On The Film
Algorithms was my highlight of Durban International Film Festival 2013, and one of my favourite films of the year. Superbly shot and paced with hints of Bresson’s subtle tactile aesthetic and a wry warm humour, the film’s protagonists – young blind Indian chess players aiming for a place at the World Championships and their families – are beautifully observed.
Phil Harrison , Filmmaker, Ireland
I laughed, I competed, I wept, I cheered… You took me through a gamut of emotions. The lyricism of the frames and the brevity of the narrative drew me in completely. A hard task in this genre and what you both have achieved is no mean task. Congratulations!
Latha Menon , Ad and doc Filmmaker, India
I have always loved working with people who are blind and deafblind because I was captured immediately by the tremendous new perspective and appreciation I got when I saw the world the way they did – with their entire body and the wonderful use of hands. I loved Algorithms for celebrating this beautiful perspective while showcasing the boys for exactly what they were – boys, each with their unique personality and social situations that made them the competitor that they were.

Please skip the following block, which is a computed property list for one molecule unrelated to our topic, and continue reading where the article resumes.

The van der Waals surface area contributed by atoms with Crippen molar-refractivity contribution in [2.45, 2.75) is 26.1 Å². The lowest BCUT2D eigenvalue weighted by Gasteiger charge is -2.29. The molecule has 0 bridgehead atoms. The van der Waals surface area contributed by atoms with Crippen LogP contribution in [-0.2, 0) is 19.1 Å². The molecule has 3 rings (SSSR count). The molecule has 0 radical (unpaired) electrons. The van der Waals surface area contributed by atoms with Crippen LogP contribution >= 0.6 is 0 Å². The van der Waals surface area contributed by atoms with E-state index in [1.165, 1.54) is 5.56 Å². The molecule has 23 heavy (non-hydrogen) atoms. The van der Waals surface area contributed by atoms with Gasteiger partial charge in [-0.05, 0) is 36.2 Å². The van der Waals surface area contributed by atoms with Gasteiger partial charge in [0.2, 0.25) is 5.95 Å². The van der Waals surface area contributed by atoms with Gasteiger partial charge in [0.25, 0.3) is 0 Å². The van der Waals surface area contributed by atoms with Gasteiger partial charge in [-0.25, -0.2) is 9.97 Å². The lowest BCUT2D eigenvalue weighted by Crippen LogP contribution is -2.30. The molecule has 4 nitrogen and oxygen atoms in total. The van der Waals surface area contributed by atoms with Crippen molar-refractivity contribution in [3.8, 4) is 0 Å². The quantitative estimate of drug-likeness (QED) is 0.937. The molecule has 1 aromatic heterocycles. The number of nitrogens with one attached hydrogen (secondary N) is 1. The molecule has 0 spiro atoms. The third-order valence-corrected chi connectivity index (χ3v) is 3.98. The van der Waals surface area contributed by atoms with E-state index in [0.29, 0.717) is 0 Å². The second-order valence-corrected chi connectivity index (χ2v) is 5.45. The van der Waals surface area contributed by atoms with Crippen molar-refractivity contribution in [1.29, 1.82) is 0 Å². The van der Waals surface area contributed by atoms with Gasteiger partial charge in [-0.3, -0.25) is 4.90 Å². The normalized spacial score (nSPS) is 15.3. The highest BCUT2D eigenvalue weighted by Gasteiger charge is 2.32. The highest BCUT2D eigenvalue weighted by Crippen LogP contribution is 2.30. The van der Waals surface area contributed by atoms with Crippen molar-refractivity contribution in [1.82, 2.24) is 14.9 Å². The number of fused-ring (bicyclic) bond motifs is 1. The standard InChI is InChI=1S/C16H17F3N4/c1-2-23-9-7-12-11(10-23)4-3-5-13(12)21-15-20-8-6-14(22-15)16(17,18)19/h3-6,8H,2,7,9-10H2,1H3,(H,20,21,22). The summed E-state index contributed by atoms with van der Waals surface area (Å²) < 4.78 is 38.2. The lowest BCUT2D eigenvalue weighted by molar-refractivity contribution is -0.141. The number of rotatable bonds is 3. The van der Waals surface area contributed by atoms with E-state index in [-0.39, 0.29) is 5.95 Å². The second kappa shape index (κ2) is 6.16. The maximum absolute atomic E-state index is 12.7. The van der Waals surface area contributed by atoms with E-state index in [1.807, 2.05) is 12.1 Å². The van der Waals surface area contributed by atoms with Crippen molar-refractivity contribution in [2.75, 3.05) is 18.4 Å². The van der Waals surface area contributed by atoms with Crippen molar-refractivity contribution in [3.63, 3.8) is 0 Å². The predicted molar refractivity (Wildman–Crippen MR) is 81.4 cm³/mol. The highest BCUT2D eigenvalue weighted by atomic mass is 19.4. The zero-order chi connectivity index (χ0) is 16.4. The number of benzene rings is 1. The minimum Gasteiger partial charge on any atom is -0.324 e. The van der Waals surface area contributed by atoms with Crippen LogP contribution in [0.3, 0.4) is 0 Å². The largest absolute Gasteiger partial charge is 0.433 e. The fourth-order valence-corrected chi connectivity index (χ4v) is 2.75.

Namita Jacob , Director, Chetana Charitable Trust, India
I’ve known Ian and Geetha for many years and have been witness to their independent and joint adventures in filmmaking. I’ve always been interested in their choice of subject matter, especially of this film, which is why I was keen to get involved. Present at various discussions on what type of documentary it should be, I personally argued for a more straightforward narrative approach. To my consternation, but I have to admit now, relief, Ian and Geetha had their own ideas. I find Algorithms refreshing in an age where, quite often, we are spoon-fed ideas. I am really struck by its ability to just drop you into the world of blind chess and allow you to ‘feel’ around the many themes. As a viewer, I feel privileged and also humble to be a witness of that world.